- ^ Hughes (1996), p. 370
- ^ Shaun E. Marmon, ed. Slavery in the Islamic Middle East, Markus Wiener Publishers, Princeton (1999), page vii.
- ^ Lewis 1990, page 9.
- ^ a b Azizah Y. al-Hibri, 2003
- ^ a b c d Levy (1957) p. 77
- ^ Gordon 1987, page 19.
- ^ Lewis 1990, page 7
- ^ a b Schimmel (1992) p. 67
- ^ Esposito (2002) p.148
- ^ Fazlur Rahman, Islam, University of Chicago Press, p.38
- ^ Murray Gordon, 'Slavery in the Arab World.' New Amsterdam Press, New York, 1989. Originally published in French by Editions Robert Laffont, S.A. Paris, 1987. Page 19.
- ^ a b Lewis (1990) p. 10
- ^ a b c Manning (1990) p.28
- ^ a b Sikainga (1996) p.5
- ^ John Esposito (1998) p.40
- ^ a b c Paul Lovejoy (2000) p.2
- ^ Lewis(1990) 106
- ^ Murray Gordon, 'Slavery in the Arab World.' New Amsterdam Press, New York, 1989. Originally published in French by Editions Robert Laffont, S.A. Paris, 1987, page 28.
- ^ Levy, p.78
- ^ Khalil b. Ishaq, quoted in Levy (1957) p. 77
- ^ Except according to Hanafis, who make a free man liable to retaliation in cases of murder
- ^ Levy (1957) pp. 78-79
- ^ Khalil bin Ishaq, II, 4
- ^ Sachau, p.173
- ^ Levy, p.114
- ^ Lewis 1990, page 14.
- ^ a b Brunschvig. 'Abd; Encyclopedia of Islam, page 13.
- ^ See Tahfeem ul Qur'an by Sayyid Abul Ala Maududi, Vol. 2 pp. 112-113 footnote 44; Also see commentary on verses [Qur'an 23:1]: Vol. 3, notes 7-1, p. 241; 2000, Islamic Publications
- ^ Tafsir ibn Kathir 4:24
- ^ Lewis 1990, page 24.
- ^ Lewis 1990, page 91.
- ^ Nashat (1999) p. 42
- ^ Sikainga(1996), p.22
- ^ Bloom and Blair (2002) p.48
- ^ Sikainga (1996) p.22
- ^ Shaykh al-Tusi stated in Al-Mabsut, Volume 3 page 57
- ^ al-Muhaqiq al-Kurki in Jame'a al-Maqasid, Volume 6 page 62, Allamah al-Hilli in Al-Tadkira, Volume 2 page 210 and Ali Asghar Merwarid in Al-Yanabi al-Fiqhya, Volume 17 page 187
- ^ Lewis 85'86
- ^ John Joseph, Review of Race and Color in Islam by Bernard Lewis, International Journal of Middle East Studies, Vol. 5, No. 3. (Jun., 1974), pp. 368-371.
- ^ a b Levy pp. 80-81
- ^ Gordon 1987, pages 42-43.
- ^ Brunschvig. 'Abd; Encyclopedia of Islam, page 16.
- ^ Hansen, Suzy (2001). "Islam's black slaves". Salon.com book review. Salon.com. http://archive.salon.com/books/int/2001/04/05/segal/index.html. Retrieved 2007-04-05. - See under 'What about eunuchs?'
- ^ Segal, page 62.
- ^ a b c ibid
- ^ William D. Phillips (1985). Slavery from Roman times to the early transatlantic trade. Manchester University Press. pp. 76'7. ISBN 0719018250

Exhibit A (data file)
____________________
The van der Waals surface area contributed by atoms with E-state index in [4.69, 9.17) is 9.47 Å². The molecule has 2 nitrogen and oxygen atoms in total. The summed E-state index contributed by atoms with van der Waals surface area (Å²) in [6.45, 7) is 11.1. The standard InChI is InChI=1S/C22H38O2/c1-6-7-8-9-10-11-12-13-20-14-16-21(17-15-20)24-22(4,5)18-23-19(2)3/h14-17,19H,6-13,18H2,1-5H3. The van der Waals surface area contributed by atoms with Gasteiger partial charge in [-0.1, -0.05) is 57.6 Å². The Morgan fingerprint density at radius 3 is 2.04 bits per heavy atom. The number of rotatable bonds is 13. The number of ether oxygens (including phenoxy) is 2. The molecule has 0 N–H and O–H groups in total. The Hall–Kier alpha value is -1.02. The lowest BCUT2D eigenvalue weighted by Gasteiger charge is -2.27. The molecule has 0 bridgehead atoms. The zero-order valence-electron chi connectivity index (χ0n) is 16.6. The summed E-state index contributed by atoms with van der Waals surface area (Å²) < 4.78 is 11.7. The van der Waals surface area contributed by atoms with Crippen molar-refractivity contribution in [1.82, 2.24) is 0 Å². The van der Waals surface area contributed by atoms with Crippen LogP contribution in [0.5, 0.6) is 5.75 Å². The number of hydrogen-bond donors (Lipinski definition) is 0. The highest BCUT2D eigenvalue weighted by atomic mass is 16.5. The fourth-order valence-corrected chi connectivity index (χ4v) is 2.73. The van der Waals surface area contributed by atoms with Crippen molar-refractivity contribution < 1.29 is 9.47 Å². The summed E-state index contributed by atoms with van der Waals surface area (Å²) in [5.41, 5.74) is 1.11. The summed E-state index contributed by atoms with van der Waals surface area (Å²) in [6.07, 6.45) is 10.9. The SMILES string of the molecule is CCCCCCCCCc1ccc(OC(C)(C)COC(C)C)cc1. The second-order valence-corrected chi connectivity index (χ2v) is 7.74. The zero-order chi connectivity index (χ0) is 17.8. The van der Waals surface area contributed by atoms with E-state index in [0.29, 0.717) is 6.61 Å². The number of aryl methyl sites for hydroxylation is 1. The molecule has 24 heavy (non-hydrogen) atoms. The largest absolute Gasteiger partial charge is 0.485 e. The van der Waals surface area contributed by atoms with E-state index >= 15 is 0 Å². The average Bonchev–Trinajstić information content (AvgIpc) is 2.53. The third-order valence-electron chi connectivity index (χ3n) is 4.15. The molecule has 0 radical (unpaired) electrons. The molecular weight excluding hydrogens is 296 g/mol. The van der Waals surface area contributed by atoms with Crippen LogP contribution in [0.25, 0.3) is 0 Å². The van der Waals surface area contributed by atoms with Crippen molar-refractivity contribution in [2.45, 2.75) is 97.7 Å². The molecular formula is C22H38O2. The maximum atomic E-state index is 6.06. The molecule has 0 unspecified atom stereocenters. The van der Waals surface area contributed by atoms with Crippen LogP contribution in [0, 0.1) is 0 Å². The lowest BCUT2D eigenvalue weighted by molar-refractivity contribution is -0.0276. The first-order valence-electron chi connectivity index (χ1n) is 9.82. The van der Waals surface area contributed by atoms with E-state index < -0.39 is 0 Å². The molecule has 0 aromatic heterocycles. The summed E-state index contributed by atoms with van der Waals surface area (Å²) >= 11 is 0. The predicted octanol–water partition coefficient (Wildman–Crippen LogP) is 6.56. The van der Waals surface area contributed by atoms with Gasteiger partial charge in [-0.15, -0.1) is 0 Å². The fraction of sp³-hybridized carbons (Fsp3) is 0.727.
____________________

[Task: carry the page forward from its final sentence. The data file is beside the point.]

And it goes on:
- ^ Watt, Muhammad at Medina, 1956, p. 296
- ^ Lewis 1990, page 10.
- ^ Lewis (1990), page 42.
- ^ a b Manning (1990) p.10
- ^ Murray Gordon, 'Slavery in the Arab World.' New Amsterdam Press, New York, 1989. Originally published in French by Editions Robert Laffont, S.A. Paris, 1987, page 28.
- ^ Interview with Salon.com in 2001 on the subject of his book "Islam's Black Slaves: The Other Black Diaspora"
- ^ Pankhurst (1997) p. 59
- ^ Ohio State Research News with reference to "Christian Slaves, Muslim Masters: White Slavery in the Mediterranean, the Barbary Coast, and Italy, 1500-1800" (Palgrave Macmillan).
- ^ a b c Holt et al. (1970) p.391
- ^ Ingrams (1967) p.175
- ^ Segal, page 4.
- ^ Lewis 1990, page 63.
- ^ Lewis 1990, page 62.
- ^ a b 'Revisiting the Zanj and Re-Visioning Revolt: Complexities of the Zanj Conflict - 868-883 Ad - slave revolt in Iraq'.
- ^ a b Bernard Lewis, (1992), pp. 78-79
- ^ Lewis, Bernard Race and Slavery in the Middle East (1990) p.9-11
- ^ Lewis, Bernard Race and Slavery in the Middle East (1990) p.111, 149-156
- ^ Segal, page 5.
- ^ Seyyed Hossein Nasr (2004), p.182
- ^ Jok Madut Jok (2001), p.3
- ^ James R. Lewis and Carl Skutsch, The Human Rights Encyclopedia, v.3, p. 898-904
- ^ Gordon 1989, page 21.
- ^ In his narrative of 'A Years Journey Through Central and Eastern Arabia' 5th Ed. London (1869), p.270
- ^ Doughty(author), Arabia Deserta (Cambridge, 1988), I, 554
- ^ S.Hurgronje, Verspreide Geschriften (Bonn, 1923), II, II ff
- ^ Levy, p.88
- ^ E. Rutter, The Holy Cities of Arabia (London and New York, 1928), II, 93
- ^ Levy, p.85
- ^ http://www.encyclopedia.com/doc/1G1-85410331.html 'The Unknown Slavery: In the Muslim world, that is -- and it's not over. (From: National Review | Date: 5/20/2002 | Author: Miller, John J.)
- ^ op cit. p.89
- ^ Murray Gordon. 'Slavery in the Arab World', New York: New Amsterdam, 1989, p. 234.
- ^ "Slavery: Mauritania's best kept secret". BBC News. December 13, 2004. http://news.bbc.co.uk/1/hi/world/africa/4091579.stm. Retrieved May 5, 2010.
- ^ Gordon 1989, pages 44-45.
- ^ http://www.druzestudies.org/Druzes.html
- ^ The Oxford Dictionary of Islam,slavery, p.298
- ^ Khaled Abou El Fadl and William Clarence-Smith
- ^ Abou el Fadl, Great Theft, HarperSanFrancisco, c2005.
- ^ "Islam and Slavery", William G. Clarence-Smith
- ^ Shaikh Salih al-Fawzaan "affirmation of slavery" was found on page 24 of "Taming a Neo-Qutubite Fanatic Part 1" when accessed on February 17, 2007 http://www.salafipublications.com/sps/downloads/pdf/GRV070005.pdf
- ^ findarticles.com
- ^ In 'The Elements of Islam' (1993) cited in Clarence-Smith, p.131
- ^ "You Ask and Islam Answers", pp. 51-2
- ^ 
- ^ at p.6 - 'Islam and Slavery' by William Gervase Clarence-Smith
- ^ in Fi Zilal al-Qur'an, Surah Tawbah (3/1669) also in Tafsir of Surah Baqarah (/230), tafsir of Surah Mu'minoon (4/2455), tafsir of Surah Muhammad (6/3285)
- ^ Qutb, Muhammad, Islam, the Misunderstood Religion, Markazi Maktabi Islami, Delhi-6, 1992 p.50
- ^ From "Human Rights in Islam" by 'Allamah Abu Al-'A'la Mawdudi. Chapter 3, subsection 5 
- ^ al-Shakhsiyah al-Islamiyyah (The Islamic Personality) by Taqiuddin al-Nabhani, Volume 3, Slavery Section
- ^ The Islamic view on Slaves and Slavery, khilafah.com 13 May 2008]
- ^ The Great Theft: Wrestling Islam from the Extremists, by Khaled Abou El Fadl, Harper San Francisco, 2005, p.255
- ^ BBC News the child slaves of Saudi Arabia
- ^ V. Country Narratives - Countries Q through Z
- ^ When Europeans Were Slaves: Research Suggests White Slavery Was Much More Common Than Previously Believed